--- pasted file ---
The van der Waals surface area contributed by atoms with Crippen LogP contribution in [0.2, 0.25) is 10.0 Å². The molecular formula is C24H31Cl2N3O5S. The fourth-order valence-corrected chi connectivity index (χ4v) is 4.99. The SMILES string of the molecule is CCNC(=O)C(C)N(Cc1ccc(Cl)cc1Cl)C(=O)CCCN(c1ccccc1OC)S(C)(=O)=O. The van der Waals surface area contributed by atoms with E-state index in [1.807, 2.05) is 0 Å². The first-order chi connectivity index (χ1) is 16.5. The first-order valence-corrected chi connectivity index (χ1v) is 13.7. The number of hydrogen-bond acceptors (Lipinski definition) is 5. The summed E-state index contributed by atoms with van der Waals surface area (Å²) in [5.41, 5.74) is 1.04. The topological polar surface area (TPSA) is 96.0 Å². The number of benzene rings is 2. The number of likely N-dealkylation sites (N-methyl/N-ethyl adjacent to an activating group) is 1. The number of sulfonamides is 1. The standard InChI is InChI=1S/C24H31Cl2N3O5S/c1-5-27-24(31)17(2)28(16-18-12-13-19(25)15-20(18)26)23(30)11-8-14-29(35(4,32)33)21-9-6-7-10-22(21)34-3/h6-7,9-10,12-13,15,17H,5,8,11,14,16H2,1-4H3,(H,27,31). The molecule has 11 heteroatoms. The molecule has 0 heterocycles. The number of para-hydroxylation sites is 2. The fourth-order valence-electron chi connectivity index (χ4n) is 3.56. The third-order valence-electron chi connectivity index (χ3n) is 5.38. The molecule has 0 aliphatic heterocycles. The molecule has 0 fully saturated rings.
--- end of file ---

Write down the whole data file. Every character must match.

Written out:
The van der Waals surface area contributed by atoms with Crippen LogP contribution in [0.2, 0.25) is 10.0 Å². The molecular formula is C24H31Cl2N3O5S. The fourth-order valence-corrected chi connectivity index (χ4v) is 4.99. The SMILES string of the molecule is CCNC(=O)C(C)N(Cc1ccc(Cl)cc1Cl)C(=O)CCCN(c1ccccc1OC)S(C)(=O)=O. The van der Waals surface area contributed by atoms with E-state index in [1.807, 2.05) is 0 Å². The first-order chi connectivity index (χ1) is 16.5. The first-order valence-corrected chi connectivity index (χ1v) is 13.7. The number of hydrogen-bond acceptors (Lipinski definition) is 5. The summed E-state index contributed by atoms with van der Waals surface area (Å²) in [5.41, 5.74) is 1.04. The topological polar surface area (TPSA) is 96.0 Å². The number of benzene rings is 2. The number of likely N-dealkylation sites (N-methyl/N-ethyl adjacent to an activating group) is 1. The number of sulfonamides is 1. The standard InChI is InChI=1S/C24H31Cl2N3O5S/c1-5-27-24(31)17(2)28(16-18-12-13-19(25)15-20(18)26)23(30)11-8-14-29(35(4,32)33)21-9-6-7-10-22(21)34-3/h6-7,9-10,12-13,15,17H,5,8,11,14,16H2,1-4H3,(H,27,31). The molecule has 11 heteroatoms. The molecule has 0 heterocycles. The number of para-hydroxylation sites is 2. The fourth-order valence-electron chi connectivity index (χ4n) is 3.56. The third-order valence-electron chi connectivity index (χ3n) is 5.38. The molecule has 0 aliphatic heterocycles. The molecule has 0 fully saturated rings.